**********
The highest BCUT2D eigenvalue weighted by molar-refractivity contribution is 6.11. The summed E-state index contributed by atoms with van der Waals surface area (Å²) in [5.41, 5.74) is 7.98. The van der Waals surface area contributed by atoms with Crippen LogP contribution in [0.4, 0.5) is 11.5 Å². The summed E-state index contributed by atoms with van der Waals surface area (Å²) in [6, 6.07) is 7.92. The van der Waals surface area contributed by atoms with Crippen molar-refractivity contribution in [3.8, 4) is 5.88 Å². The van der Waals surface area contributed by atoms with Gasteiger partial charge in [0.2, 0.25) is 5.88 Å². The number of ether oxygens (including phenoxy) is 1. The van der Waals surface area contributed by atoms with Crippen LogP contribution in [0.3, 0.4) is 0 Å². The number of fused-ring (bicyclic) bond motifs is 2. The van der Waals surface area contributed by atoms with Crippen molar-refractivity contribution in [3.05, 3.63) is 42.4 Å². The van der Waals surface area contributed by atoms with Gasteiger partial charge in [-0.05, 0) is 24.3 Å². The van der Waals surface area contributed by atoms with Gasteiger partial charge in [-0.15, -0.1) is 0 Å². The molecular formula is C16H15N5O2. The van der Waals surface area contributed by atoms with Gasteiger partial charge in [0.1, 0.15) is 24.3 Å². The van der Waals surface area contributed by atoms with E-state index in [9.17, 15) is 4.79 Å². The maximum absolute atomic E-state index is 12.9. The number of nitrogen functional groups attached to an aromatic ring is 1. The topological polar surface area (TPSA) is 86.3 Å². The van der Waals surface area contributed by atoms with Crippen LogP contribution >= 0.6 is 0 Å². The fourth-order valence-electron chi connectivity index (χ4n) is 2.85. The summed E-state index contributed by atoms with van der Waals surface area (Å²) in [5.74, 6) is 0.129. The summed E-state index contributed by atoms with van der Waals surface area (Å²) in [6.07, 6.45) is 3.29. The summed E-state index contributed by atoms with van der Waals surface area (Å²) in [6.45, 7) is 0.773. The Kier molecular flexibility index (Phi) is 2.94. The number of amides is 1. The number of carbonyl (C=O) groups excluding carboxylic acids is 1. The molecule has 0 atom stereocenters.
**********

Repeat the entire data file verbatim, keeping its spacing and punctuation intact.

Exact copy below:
The highest BCUT2D eigenvalue weighted by molar-refractivity contribution is 6.11. The summed E-state index contributed by atoms with van der Waals surface area (Å²) in [5.41, 5.74) is 7.98. The van der Waals surface area contributed by atoms with Crippen LogP contribution in [0.4, 0.5) is 11.5 Å². The summed E-state index contributed by atoms with van der Waals surface area (Å²) in [6, 6.07) is 7.92. The van der Waals surface area contributed by atoms with Crippen molar-refractivity contribution in [3.8, 4) is 5.88 Å². The van der Waals surface area contributed by atoms with Gasteiger partial charge in [0.2, 0.25) is 5.88 Å². The number of ether oxygens (including phenoxy) is 1. The van der Waals surface area contributed by atoms with Crippen LogP contribution in [0.3, 0.4) is 0 Å². The number of fused-ring (bicyclic) bond motifs is 2. The van der Waals surface area contributed by atoms with Crippen molar-refractivity contribution in [3.05, 3.63) is 42.4 Å². The van der Waals surface area contributed by atoms with Gasteiger partial charge in [-0.05, 0) is 24.3 Å². The van der Waals surface area contributed by atoms with Gasteiger partial charge in [-0.15, -0.1) is 0 Å². The molecular formula is C16H15N5O2. The van der Waals surface area contributed by atoms with Gasteiger partial charge in [0.1, 0.15) is 24.3 Å². The van der Waals surface area contributed by atoms with E-state index in [9.17, 15) is 4.79 Å². The maximum absolute atomic E-state index is 12.9. The number of nitrogen functional groups attached to an aromatic ring is 1. The topological polar surface area (TPSA) is 86.3 Å². The van der Waals surface area contributed by atoms with Crippen LogP contribution >= 0.6 is 0 Å². The fourth-order valence-electron chi connectivity index (χ4n) is 2.85. The summed E-state index contributed by atoms with van der Waals surface area (Å²) in [5.74, 6) is 0.129. The summed E-state index contributed by atoms with van der Waals surface area (Å²) in [6.07, 6.45) is 3.29. The summed E-state index contributed by atoms with van der Waals surface area (Å²) in [6.45, 7) is 0.773. The Kier molecular flexibility index (Phi) is 2.94. The number of amides is 1. The number of carbonyl (C=O) groups excluding carboxylic acids is 1. The molecule has 0 atom stereocenters.